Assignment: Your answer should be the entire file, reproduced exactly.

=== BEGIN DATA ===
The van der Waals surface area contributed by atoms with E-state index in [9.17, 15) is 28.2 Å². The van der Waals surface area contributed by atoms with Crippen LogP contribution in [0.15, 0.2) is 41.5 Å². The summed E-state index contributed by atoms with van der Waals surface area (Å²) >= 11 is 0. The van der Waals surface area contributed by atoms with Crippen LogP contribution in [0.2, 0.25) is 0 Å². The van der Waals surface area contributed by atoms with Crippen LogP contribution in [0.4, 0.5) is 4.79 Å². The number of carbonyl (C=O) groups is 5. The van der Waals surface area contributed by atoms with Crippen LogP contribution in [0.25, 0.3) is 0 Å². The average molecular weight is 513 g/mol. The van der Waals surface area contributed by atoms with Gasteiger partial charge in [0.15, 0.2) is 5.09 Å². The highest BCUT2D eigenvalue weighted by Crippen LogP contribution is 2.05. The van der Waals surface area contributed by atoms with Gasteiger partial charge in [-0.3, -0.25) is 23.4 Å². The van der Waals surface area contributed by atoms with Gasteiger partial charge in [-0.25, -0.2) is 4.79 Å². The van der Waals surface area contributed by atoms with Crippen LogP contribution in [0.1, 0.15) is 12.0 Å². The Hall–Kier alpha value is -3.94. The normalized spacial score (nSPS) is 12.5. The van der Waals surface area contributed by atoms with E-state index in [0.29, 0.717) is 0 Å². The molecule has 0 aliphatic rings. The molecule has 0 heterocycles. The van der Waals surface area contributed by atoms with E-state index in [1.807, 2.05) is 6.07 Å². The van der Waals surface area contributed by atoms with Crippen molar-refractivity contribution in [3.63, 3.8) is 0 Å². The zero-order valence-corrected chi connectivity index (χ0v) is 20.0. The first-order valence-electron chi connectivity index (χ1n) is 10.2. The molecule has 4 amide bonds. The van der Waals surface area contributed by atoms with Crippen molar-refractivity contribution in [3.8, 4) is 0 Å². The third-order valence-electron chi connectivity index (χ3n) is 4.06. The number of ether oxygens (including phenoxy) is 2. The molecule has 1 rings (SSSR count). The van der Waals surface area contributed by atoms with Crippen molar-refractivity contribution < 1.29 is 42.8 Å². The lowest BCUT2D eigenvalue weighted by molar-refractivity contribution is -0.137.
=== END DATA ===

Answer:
The van der Waals surface area contributed by atoms with E-state index in [9.17, 15) is 28.2 Å². The van der Waals surface area contributed by atoms with Crippen LogP contribution in [0.15, 0.2) is 41.5 Å². The summed E-state index contributed by atoms with van der Waals surface area (Å²) >= 11 is 0. The van der Waals surface area contributed by atoms with Crippen LogP contribution in [0.2, 0.25) is 0 Å². The van der Waals surface area contributed by atoms with Crippen LogP contribution in [0.4, 0.5) is 4.79 Å². The number of carbonyl (C=O) groups is 5. The van der Waals surface area contributed by atoms with Crippen LogP contribution in [0.25, 0.3) is 0 Å². The average molecular weight is 513 g/mol. The van der Waals surface area contributed by atoms with Gasteiger partial charge in [0.15, 0.2) is 5.09 Å². The highest BCUT2D eigenvalue weighted by Crippen LogP contribution is 2.05. The van der Waals surface area contributed by atoms with Gasteiger partial charge in [-0.3, -0.25) is 23.4 Å². The van der Waals surface area contributed by atoms with Gasteiger partial charge in [-0.25, -0.2) is 4.79 Å². The van der Waals surface area contributed by atoms with Crippen LogP contribution in [0.1, 0.15) is 12.0 Å². The Hall–Kier alpha value is -3.94. The normalized spacial score (nSPS) is 12.5. The van der Waals surface area contributed by atoms with E-state index in [0.29, 0.717) is 0 Å². The molecule has 0 aliphatic rings. The molecule has 0 heterocycles. The van der Waals surface area contributed by atoms with E-state index in [1.807, 2.05) is 6.07 Å². The van der Waals surface area contributed by atoms with Crippen molar-refractivity contribution in [3.63, 3.8) is 0 Å². The zero-order valence-corrected chi connectivity index (χ0v) is 20.0. The first-order valence-electron chi connectivity index (χ1n) is 10.2. The molecule has 4 amide bonds. The van der Waals surface area contributed by atoms with Crippen molar-refractivity contribution in [3.8, 4) is 0 Å². The third-order valence-electron chi connectivity index (χ3n) is 4.06. The number of ether oxygens (including phenoxy) is 2. The molecule has 1 rings (SSSR count). The van der Waals surface area contributed by atoms with Crippen molar-refractivity contribution < 1.29 is 42.8 Å². The lowest BCUT2D eigenvalue weighted by molar-refractivity contribution is -0.137.